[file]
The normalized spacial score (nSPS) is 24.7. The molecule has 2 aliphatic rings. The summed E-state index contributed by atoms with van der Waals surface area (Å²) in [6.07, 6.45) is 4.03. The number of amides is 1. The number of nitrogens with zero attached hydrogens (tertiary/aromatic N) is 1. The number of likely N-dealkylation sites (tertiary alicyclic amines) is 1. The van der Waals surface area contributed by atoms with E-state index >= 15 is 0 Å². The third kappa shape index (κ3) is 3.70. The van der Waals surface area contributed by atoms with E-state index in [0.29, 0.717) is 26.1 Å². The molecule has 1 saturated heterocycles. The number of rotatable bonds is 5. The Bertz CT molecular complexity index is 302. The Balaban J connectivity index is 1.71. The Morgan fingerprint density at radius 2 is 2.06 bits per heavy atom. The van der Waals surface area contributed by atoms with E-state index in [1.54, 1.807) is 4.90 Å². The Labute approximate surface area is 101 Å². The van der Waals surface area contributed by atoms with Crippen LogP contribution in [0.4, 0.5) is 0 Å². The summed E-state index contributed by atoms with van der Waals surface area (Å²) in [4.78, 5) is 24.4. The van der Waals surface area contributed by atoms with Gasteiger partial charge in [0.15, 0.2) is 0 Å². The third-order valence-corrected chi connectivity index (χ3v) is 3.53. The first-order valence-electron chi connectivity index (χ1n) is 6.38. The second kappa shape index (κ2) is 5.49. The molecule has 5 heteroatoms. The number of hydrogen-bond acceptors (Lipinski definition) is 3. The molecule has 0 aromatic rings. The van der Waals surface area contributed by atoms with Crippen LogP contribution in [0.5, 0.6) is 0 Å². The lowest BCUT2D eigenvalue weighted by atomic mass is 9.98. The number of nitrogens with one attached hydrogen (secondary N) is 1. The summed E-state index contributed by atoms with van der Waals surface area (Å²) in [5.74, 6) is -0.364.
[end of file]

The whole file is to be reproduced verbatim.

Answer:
The normalized spacial score (nSPS) is 24.7. The molecule has 2 aliphatic rings. The summed E-state index contributed by atoms with van der Waals surface area (Å²) in [6.07, 6.45) is 4.03. The number of amides is 1. The number of nitrogens with zero attached hydrogens (tertiary/aromatic N) is 1. The number of likely N-dealkylation sites (tertiary alicyclic amines) is 1. The van der Waals surface area contributed by atoms with E-state index >= 15 is 0 Å². The third kappa shape index (κ3) is 3.70. The van der Waals surface area contributed by atoms with E-state index in [0.29, 0.717) is 26.1 Å². The molecule has 1 saturated heterocycles. The number of rotatable bonds is 5. The Bertz CT molecular complexity index is 302. The Balaban J connectivity index is 1.71. The Morgan fingerprint density at radius 2 is 2.06 bits per heavy atom. The van der Waals surface area contributed by atoms with E-state index in [1.54, 1.807) is 4.90 Å². The Labute approximate surface area is 101 Å². The van der Waals surface area contributed by atoms with Crippen LogP contribution in [0.4, 0.5) is 0 Å². The summed E-state index contributed by atoms with van der Waals surface area (Å²) in [4.78, 5) is 24.4. The van der Waals surface area contributed by atoms with Gasteiger partial charge in [0.15, 0.2) is 0 Å². The third-order valence-corrected chi connectivity index (χ3v) is 3.53. The first-order valence-electron chi connectivity index (χ1n) is 6.38. The second kappa shape index (κ2) is 5.49. The molecule has 5 heteroatoms. The number of hydrogen-bond acceptors (Lipinski definition) is 3. The molecule has 0 aromatic rings. The van der Waals surface area contributed by atoms with Crippen LogP contribution in [0.5, 0.6) is 0 Å². The lowest BCUT2D eigenvalue weighted by atomic mass is 9.98. The number of nitrogens with one attached hydrogen (secondary N) is 1. The summed E-state index contributed by atoms with van der Waals surface area (Å²) in [5.74, 6) is -0.364.